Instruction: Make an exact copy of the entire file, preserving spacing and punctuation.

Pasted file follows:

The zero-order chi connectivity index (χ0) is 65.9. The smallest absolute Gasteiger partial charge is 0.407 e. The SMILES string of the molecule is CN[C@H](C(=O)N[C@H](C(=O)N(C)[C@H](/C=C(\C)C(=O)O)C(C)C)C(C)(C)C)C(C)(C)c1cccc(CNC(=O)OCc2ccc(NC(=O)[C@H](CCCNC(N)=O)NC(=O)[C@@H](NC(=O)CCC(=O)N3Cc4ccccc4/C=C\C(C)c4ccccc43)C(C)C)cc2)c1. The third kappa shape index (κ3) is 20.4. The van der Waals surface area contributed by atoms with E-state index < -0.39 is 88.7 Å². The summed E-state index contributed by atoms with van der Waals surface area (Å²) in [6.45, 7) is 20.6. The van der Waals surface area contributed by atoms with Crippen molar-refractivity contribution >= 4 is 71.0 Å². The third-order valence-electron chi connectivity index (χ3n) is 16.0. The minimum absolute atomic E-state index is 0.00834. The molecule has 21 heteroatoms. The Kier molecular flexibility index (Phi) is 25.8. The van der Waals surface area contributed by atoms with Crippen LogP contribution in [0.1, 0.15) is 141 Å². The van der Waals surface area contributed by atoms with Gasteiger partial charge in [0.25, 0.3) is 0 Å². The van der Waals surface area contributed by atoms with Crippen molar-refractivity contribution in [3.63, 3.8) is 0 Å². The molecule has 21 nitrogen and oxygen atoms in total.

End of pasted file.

The zero-order chi connectivity index (χ0) is 65.9. The smallest absolute Gasteiger partial charge is 0.407 e. The SMILES string of the molecule is CN[C@H](C(=O)N[C@H](C(=O)N(C)[C@H](/C=C(\C)C(=O)O)C(C)C)C(C)(C)C)C(C)(C)c1cccc(CNC(=O)OCc2ccc(NC(=O)[C@H](CCCNC(N)=O)NC(=O)[C@@H](NC(=O)CCC(=O)N3Cc4ccccc4/C=C\C(C)c4ccccc43)C(C)C)cc2)c1. The third kappa shape index (κ3) is 20.4. The van der Waals surface area contributed by atoms with E-state index < -0.39 is 88.7 Å². The summed E-state index contributed by atoms with van der Waals surface area (Å²) in [6.45, 7) is 20.6. The van der Waals surface area contributed by atoms with Crippen molar-refractivity contribution >= 4 is 71.0 Å². The third-order valence-electron chi connectivity index (χ3n) is 16.0. The minimum absolute atomic E-state index is 0.00834. The molecule has 21 heteroatoms. The Kier molecular flexibility index (Phi) is 25.8. The van der Waals surface area contributed by atoms with Crippen LogP contribution in [0.1, 0.15) is 141 Å². The van der Waals surface area contributed by atoms with Gasteiger partial charge in [0.25, 0.3) is 0 Å². The van der Waals surface area contributed by atoms with Crippen molar-refractivity contribution in [3.63, 3.8) is 0 Å². The molecule has 21 nitrogen and oxygen atoms in total.